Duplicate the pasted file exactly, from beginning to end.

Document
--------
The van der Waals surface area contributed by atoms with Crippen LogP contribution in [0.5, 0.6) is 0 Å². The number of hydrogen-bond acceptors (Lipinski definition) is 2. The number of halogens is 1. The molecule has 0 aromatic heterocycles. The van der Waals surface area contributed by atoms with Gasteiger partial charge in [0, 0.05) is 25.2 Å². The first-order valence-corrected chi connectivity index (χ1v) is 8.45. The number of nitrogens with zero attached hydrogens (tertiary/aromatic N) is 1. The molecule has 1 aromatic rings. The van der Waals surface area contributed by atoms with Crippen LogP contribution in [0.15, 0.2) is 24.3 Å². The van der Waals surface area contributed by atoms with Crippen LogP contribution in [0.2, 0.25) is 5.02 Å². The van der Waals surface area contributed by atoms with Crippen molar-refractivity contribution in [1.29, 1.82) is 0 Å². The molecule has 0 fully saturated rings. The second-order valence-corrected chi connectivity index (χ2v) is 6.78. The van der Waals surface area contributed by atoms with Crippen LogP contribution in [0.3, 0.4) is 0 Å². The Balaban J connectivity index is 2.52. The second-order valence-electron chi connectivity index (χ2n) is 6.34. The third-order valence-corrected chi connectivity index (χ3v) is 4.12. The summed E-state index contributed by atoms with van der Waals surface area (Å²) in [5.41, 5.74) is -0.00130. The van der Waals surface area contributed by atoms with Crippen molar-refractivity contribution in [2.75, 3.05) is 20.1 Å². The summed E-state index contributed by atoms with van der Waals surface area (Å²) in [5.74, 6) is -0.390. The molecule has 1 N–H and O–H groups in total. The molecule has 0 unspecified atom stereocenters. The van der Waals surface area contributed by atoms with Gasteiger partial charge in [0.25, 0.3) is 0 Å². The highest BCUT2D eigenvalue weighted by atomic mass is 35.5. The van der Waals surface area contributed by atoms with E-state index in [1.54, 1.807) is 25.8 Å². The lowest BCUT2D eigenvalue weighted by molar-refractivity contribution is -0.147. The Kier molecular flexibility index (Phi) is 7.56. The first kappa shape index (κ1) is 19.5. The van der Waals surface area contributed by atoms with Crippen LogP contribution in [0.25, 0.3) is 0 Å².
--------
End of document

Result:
The van der Waals surface area contributed by atoms with Crippen LogP contribution in [0.5, 0.6) is 0 Å². The number of hydrogen-bond acceptors (Lipinski definition) is 2. The number of halogens is 1. The molecule has 0 aromatic heterocycles. The van der Waals surface area contributed by atoms with Gasteiger partial charge in [0, 0.05) is 25.2 Å². The first-order valence-corrected chi connectivity index (χ1v) is 8.45. The number of nitrogens with zero attached hydrogens (tertiary/aromatic N) is 1. The molecule has 1 aromatic rings. The van der Waals surface area contributed by atoms with Crippen LogP contribution in [0.15, 0.2) is 24.3 Å². The van der Waals surface area contributed by atoms with Crippen LogP contribution in [0.2, 0.25) is 5.02 Å². The van der Waals surface area contributed by atoms with Crippen molar-refractivity contribution in [1.29, 1.82) is 0 Å². The molecule has 0 fully saturated rings. The second-order valence-corrected chi connectivity index (χ2v) is 6.78. The van der Waals surface area contributed by atoms with Crippen LogP contribution in [0.3, 0.4) is 0 Å². The Balaban J connectivity index is 2.52. The second-order valence-electron chi connectivity index (χ2n) is 6.34. The third-order valence-corrected chi connectivity index (χ3v) is 4.12. The summed E-state index contributed by atoms with van der Waals surface area (Å²) in [5.41, 5.74) is -0.00130. The van der Waals surface area contributed by atoms with Crippen molar-refractivity contribution in [2.75, 3.05) is 20.1 Å². The summed E-state index contributed by atoms with van der Waals surface area (Å²) in [5.74, 6) is -0.390. The molecule has 1 N–H and O–H groups in total. The molecule has 0 unspecified atom stereocenters. The van der Waals surface area contributed by atoms with Gasteiger partial charge in [0.25, 0.3) is 0 Å². The highest BCUT2D eigenvalue weighted by atomic mass is 35.5. The van der Waals surface area contributed by atoms with E-state index in [1.54, 1.807) is 25.8 Å². The lowest BCUT2D eigenvalue weighted by molar-refractivity contribution is -0.147. The Kier molecular flexibility index (Phi) is 7.56. The first kappa shape index (κ1) is 19.5. The van der Waals surface area contributed by atoms with Crippen LogP contribution in [0.25, 0.3) is 0 Å².